Early this year, I was closely following the share price of GlaxoSmithKline (LSE: GSK). Having peaked at 1,857p on 24 January 2020, the GSK share price collapsed. On Friday, 26 February 2021, the FTSE 100 stock closed below 1,191p. That’s a loss of over 666p — more than a third (35.9%) — in 13 months. Given that GSK is my largest personal shareholding, this was rather unpleasant for me.
The GSK share price drops to 10-year lows
With the GSK share price at lows not seen in a decade, I felt strongly that they were a bargain. On the very next day (Saturday, 26 February 2021), I said that GSK was among the cheapest of cheap shares in the Footsie. Back then, GSK shares traded on a price-to-earnings ratio of 10.6 and an earnings yield of 9.4%. The dividend yield of 6.7% a year was double that of the wider FTSE 100 index. To me, cheap as chips.
It seemed odd to me that, in the midst of a global pandemic, shares in the world’s #1 vaccine producer had fallen so steeply. Indeed, many of GSK’s Big Pharma rivals’ stocks had soared to new highs. Thus, I concluded that the market had mispriced this unloved and unwanted stock. Hence, instead of selling, I kept reinvesting my quarterly dividends into buying more GSK shares.
GSK shares get a shot in the arm
From February to April, I wrote several articles asking whether I should give up, dump my GSK shares, and move on. However, as a rational, long-term investor, it takes a lot to spook me into selling. Hence, I decided not to sell at such low prices. Furthermore, my wife then bought another chunk of GSK stock at roughly £1 above the late-February low. As I write on Tuesday afternoon, the GSK share price hovers around 1,418.8p. That’s 228p above February’s closing low — a gain of almost a sixth (16%) in 3½ months.
After a 16% recovery, should I sell?
Having added more than 4,000 additional GSK shares to our portfolio since February, is now finally the time to sell? I see two problems with selling our entire stake in this global giant. First, selling such a large shareholding would crystallise hefty capital gains at this improved GSK share price. Deducting the tax-free allowance of £12,300 for the 2021/22 tax year would leave further profits to be taxed at 20%. Ouch.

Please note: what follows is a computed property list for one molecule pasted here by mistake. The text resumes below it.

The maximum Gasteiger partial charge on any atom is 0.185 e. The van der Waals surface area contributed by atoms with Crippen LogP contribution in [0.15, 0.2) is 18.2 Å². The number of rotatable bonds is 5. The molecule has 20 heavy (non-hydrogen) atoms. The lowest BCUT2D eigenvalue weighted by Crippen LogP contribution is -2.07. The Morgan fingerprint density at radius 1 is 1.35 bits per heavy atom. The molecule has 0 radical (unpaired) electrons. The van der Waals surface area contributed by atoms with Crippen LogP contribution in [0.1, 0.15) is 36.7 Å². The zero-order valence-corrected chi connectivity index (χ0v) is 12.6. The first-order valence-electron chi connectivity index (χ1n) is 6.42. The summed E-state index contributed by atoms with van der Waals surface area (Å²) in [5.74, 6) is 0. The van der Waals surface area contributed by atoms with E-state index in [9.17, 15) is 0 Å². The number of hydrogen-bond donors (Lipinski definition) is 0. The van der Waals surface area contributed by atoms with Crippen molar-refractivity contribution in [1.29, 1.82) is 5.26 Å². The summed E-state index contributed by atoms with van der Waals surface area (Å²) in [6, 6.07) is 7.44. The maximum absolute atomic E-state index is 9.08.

Second, I regard this FTSE 100 share as a key provider of dividend income for our portfolio. For the past five years (and for 2021/22, most likely), GSK has paid a steady cash dividend of 80p a share. This is paid quarterly and, based on the current GSK share price, equates to a dividend yield exceeding 5.6% a year. Staying within the safety of Footsie mega-stocks, it’s hard to replace such a high income stream without taking on greater levels of risk.
To sum up, my 35 years of investing have taught me this important lesson: act in haste, repent at leisure. In other words, I don’t rush into making snap decisions, because predicting the future is impossible. Then again, GSK has already confirmed that it plans to cut its chunky dividend in 2022. This will happen after it splits into a biopharma and a consumer-healthcare business. At this crucial juncture, I may change my mind about being a GSK shareholder. Until then, I might just sit tight!
Cliffdarcy owns shares of GlaxoSmithKline. The Motley Fool UK has recommended GlaxoSmithKline. Views expressed on the companies mentioned in this article are those of the writer and therefore may differ from the official recommendations we make in our subscription services such as Share Advisor, Hidden Winners and Pro. Here at The Motley Fool we believe that considering a diverse range of insights makes us better investors.
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